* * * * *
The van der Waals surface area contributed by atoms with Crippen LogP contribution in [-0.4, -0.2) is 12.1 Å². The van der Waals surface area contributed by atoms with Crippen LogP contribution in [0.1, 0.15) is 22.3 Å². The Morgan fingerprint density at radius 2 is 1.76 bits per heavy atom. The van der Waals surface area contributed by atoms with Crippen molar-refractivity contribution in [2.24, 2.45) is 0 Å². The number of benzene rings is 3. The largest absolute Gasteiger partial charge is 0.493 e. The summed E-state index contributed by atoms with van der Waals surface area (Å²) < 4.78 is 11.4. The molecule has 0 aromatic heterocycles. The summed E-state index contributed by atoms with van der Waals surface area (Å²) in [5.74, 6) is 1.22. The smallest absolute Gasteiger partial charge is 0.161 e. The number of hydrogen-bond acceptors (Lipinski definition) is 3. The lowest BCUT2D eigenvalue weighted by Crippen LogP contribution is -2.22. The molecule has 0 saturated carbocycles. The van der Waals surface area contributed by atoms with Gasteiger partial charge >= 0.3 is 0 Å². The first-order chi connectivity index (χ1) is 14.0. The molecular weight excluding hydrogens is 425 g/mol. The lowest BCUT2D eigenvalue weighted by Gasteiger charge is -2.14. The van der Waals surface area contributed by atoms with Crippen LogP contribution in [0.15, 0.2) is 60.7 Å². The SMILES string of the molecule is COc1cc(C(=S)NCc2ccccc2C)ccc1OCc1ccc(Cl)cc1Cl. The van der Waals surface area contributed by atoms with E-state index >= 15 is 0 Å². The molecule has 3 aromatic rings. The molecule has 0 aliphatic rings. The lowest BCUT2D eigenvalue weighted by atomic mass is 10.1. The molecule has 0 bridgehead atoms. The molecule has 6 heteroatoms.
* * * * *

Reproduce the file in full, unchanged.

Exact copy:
The van der Waals surface area contributed by atoms with Crippen LogP contribution in [-0.4, -0.2) is 12.1 Å². The van der Waals surface area contributed by atoms with Crippen LogP contribution in [0.1, 0.15) is 22.3 Å². The Morgan fingerprint density at radius 2 is 1.76 bits per heavy atom. The van der Waals surface area contributed by atoms with Crippen molar-refractivity contribution in [2.24, 2.45) is 0 Å². The number of benzene rings is 3. The largest absolute Gasteiger partial charge is 0.493 e. The summed E-state index contributed by atoms with van der Waals surface area (Å²) < 4.78 is 11.4. The molecule has 0 aromatic heterocycles. The summed E-state index contributed by atoms with van der Waals surface area (Å²) in [5.74, 6) is 1.22. The smallest absolute Gasteiger partial charge is 0.161 e. The number of hydrogen-bond acceptors (Lipinski definition) is 3. The lowest BCUT2D eigenvalue weighted by Crippen LogP contribution is -2.22. The molecule has 0 saturated carbocycles. The van der Waals surface area contributed by atoms with Gasteiger partial charge >= 0.3 is 0 Å². The first-order chi connectivity index (χ1) is 14.0. The molecular weight excluding hydrogens is 425 g/mol. The lowest BCUT2D eigenvalue weighted by Gasteiger charge is -2.14. The van der Waals surface area contributed by atoms with Crippen LogP contribution in [0.15, 0.2) is 60.7 Å². The SMILES string of the molecule is COc1cc(C(=S)NCc2ccccc2C)ccc1OCc1ccc(Cl)cc1Cl. The van der Waals surface area contributed by atoms with E-state index >= 15 is 0 Å². The molecule has 3 aromatic rings. The molecule has 0 aliphatic rings. The lowest BCUT2D eigenvalue weighted by atomic mass is 10.1. The molecule has 0 bridgehead atoms. The molecule has 6 heteroatoms.